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Workday focuses on GDPR employee data protections

Workday has focused on helping customers comply with the GDPR regulations going into effect in Europe, including providing the ability to purge and access individual employee data.

As Workday's chief privacy officer, it's one of Barbara Cosgrove's responsibilities to drive the HCM vendor's strategy to help customers and itself comply with the GDPR employee data regulations.

There's a lot to comply with under the General Data Protection Regulation set to go into effect May 25, 2018.

For nearly two years, Cosgrove, a trained lawyer with many years of experience in HR compliance, has led a cross-functional project team that has reviewed Workday processes and policies with an eye toward aligning them with the GDPR employee data guidance and other rules.

Purging employee data

HR data is one of the most important areas affected by the GDPR personal data privacy, access and portability rules, and the ability to quickly purge employees' data at their request is a cornerstone of the GDPR.

Barbara CosgroveBarbara Cosgrove

In Workday 29, the company added features specifically for GDPR to enable organizations to purge active and former worker and applicant data, such as national and government identification numbers, sexual orientation and gender identity, ethnicity, religion and disability.

Privacy Shield readiness

For Workday, GDPR readiness is a somewhat simplified process because of the company's pre-existing participation in the Department of Commerce's Privacy Shield program, in which U.S. companies commit to GDPR-like levels of data protection when moving personal data from Europe to the U.S.

Workday certified to Privacy Shield for HR data in 2016. Some of Workday's HR tech competitors, including Ceridian, Ultimate Software and Kronos, also are Privacy Shield-certified for HR data.

Certifying to the Privacy Shield was absolutely a good way to begin our path to GDPR compliance.
Barbara Cosgrove

"It was a priority for us to quickly be certified," Cosgrove said. "Certifying to the Privacy Shield was absolutely a good way to begin our path to GDPR compliance."

Right to be forgotten

In addition to the purging capability, which complies with the GDPR's key "right to be forgotten" provision, Workday has also built into its human capital management (HCM) system a suite of configurable access features that managers can use to manage data privacy within organizations.

That standardized framework for role-based access control complies with the GDPR employee data access rules that limit access to employee data to managers with specific needs for viewing the information.

Another important feature of the way Workday has built GDPR compliance into its system is with audit logging to be able to respond to audits to review data security, access and monitoring.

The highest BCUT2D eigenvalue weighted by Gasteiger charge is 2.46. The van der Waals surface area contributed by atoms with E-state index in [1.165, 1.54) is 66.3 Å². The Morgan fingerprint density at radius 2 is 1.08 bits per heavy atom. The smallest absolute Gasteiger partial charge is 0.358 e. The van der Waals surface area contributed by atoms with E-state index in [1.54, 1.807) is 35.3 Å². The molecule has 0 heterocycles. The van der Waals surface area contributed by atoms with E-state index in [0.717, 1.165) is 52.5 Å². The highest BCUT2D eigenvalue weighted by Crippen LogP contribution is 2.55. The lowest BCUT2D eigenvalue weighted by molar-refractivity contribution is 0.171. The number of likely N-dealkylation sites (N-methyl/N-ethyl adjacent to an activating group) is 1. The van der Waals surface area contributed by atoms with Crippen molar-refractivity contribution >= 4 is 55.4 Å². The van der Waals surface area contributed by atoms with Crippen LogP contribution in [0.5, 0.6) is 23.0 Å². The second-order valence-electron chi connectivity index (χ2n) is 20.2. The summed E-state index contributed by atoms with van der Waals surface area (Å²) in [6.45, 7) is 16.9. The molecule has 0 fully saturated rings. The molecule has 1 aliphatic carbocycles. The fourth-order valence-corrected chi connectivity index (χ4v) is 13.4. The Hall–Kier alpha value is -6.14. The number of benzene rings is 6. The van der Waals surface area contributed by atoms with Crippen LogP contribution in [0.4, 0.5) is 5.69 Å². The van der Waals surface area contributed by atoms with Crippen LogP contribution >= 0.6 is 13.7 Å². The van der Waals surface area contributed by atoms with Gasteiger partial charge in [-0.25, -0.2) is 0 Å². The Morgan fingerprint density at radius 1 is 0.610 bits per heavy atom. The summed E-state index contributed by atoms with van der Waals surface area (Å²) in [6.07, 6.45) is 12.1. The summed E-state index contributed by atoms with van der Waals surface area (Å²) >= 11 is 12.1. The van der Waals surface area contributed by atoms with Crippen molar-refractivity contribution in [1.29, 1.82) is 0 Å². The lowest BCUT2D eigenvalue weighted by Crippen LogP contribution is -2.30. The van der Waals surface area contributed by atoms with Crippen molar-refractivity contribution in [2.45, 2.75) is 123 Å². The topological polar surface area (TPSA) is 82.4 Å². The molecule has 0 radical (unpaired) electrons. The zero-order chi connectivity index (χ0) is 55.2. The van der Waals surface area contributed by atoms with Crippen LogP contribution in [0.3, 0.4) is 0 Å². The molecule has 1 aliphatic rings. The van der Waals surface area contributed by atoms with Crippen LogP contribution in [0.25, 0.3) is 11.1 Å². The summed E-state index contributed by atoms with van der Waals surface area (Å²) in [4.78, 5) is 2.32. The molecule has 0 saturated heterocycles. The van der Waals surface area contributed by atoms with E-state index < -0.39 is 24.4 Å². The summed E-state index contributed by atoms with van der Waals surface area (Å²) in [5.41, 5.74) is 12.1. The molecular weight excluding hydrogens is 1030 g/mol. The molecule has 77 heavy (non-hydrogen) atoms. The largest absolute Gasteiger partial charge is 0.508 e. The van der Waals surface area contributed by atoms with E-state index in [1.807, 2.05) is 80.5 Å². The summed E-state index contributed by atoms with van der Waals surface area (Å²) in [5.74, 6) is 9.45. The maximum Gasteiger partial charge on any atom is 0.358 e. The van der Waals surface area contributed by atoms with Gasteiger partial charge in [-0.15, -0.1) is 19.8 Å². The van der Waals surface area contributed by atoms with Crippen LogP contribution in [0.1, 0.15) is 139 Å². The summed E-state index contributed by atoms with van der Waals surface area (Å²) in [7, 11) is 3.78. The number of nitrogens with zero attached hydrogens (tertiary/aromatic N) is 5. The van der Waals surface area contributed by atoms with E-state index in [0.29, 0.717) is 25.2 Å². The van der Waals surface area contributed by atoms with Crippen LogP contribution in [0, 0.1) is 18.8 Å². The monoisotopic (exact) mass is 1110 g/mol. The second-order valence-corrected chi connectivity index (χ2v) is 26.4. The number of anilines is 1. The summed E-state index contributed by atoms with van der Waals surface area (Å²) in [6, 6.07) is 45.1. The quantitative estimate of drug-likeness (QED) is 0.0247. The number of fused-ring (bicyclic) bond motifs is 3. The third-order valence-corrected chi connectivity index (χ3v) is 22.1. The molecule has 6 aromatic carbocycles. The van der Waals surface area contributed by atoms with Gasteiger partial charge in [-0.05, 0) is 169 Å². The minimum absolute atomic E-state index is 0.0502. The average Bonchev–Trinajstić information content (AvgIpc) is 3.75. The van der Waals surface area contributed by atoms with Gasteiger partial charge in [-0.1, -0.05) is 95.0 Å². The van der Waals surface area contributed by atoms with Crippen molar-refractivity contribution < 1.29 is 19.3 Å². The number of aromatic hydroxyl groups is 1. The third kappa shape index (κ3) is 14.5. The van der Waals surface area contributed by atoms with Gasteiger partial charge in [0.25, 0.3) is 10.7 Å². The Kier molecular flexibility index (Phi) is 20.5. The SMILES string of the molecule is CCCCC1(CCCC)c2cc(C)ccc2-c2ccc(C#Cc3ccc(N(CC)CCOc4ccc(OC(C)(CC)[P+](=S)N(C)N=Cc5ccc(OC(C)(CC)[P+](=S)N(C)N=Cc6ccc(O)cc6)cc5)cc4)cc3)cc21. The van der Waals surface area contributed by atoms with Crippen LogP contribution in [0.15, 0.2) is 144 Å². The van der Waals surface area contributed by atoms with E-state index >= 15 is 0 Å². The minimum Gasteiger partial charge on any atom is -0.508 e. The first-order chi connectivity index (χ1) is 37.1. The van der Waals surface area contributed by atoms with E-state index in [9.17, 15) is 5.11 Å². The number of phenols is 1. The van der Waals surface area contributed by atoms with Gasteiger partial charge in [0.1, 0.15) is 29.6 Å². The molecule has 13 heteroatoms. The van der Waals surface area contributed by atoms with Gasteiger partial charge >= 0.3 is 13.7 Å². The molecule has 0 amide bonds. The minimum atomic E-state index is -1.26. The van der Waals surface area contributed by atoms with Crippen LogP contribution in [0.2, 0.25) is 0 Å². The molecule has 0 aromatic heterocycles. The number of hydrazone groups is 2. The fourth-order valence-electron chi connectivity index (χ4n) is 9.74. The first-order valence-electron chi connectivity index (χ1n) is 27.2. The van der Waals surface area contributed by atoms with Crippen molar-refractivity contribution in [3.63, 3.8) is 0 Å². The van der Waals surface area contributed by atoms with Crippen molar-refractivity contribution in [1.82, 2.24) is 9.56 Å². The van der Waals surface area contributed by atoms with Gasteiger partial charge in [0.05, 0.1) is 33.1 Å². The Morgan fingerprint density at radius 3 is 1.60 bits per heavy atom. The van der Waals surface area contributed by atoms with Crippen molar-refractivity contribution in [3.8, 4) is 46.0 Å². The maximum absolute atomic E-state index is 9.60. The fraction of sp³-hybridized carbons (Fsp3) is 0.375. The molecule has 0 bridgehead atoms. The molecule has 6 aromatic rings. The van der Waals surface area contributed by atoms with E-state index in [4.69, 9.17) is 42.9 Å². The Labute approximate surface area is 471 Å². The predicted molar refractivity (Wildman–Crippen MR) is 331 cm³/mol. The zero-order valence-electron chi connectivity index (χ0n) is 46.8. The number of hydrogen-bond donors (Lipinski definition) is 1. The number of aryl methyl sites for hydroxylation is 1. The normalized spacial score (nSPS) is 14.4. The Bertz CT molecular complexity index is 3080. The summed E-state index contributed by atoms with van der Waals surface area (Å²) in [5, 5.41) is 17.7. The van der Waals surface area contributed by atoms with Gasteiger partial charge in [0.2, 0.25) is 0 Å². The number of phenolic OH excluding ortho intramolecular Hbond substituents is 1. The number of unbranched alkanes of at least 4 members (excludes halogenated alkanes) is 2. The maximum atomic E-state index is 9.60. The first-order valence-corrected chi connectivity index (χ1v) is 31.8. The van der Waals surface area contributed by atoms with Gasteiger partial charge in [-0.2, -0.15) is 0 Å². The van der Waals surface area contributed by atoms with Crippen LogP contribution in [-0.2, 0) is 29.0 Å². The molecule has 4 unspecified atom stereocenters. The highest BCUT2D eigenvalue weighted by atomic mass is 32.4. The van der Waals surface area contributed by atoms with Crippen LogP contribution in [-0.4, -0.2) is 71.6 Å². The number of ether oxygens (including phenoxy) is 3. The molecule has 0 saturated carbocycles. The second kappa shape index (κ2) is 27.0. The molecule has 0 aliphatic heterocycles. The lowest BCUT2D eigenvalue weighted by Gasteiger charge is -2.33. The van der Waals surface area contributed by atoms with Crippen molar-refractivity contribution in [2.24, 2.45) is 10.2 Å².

"Workday has tools that can help customers, as well as ourselves, achieve compliance for being the system of record for HR data," Cosgrove said.

Cosgrove said she sees Workday's pre-existing approach to data privacy, which she has outlined in a series of blog posts during the run-up to the GDPR start date, as a jumping-off point rather than an endpoint.

Privacy by design

For example, like the GDPR itself, Workday said it has incorporated "privacy by design" and "privacy by default" as basic software design principles.

Those concepts -- stipulating that privacy and data access restrictions be built into software and not be added on or optional -- are legally mandated by the GDPR. According to Workday, it has already followed the GDPR foundational principles as a best practice and now is simply dovetailing them within the GDPR legal framework.

"We were really able to leverage our privacy by design program, which really helped us prepare for the GDPR," she said. "We went through a concerted effort to launch that project and then be able to communicate with our customers about how Workday was going to be able to support them with GDPR compliance."

Data processor GDPR compliance

Under the GDPR, Workday (and other HCM vendors) is considered a "data processor," while its customers are "data controllers."

So, to help ensure adherence to GDPR employee data provisions in its own efforts, Workday built into its most recent third-party audit reports to customers new controls and a matrix to show how the processes are GDPR-compliant.

"We did this to show them that we are doing what we're expected to do to appropriately process their data," Cosgrove said.

Beyond its GDPR-specific functions and existing data privacy practices, Workday maintains that its "power of one" branding -- its conviction that its unified cloud-only technology is a more elegant, efficient architecture than that of other HCM vendors -- is a major advantage in addressing GDPR mandates.

Cosgrove noted that the overall impact of the GDPR is to harmonize the European Union's disparate personal data privacy laws.

"Having a single security model for all of our data transactions, processing and applications absolutely supports us when changes to different compliance regulations come," she said. "We're able to roll those out more easily to our customers."

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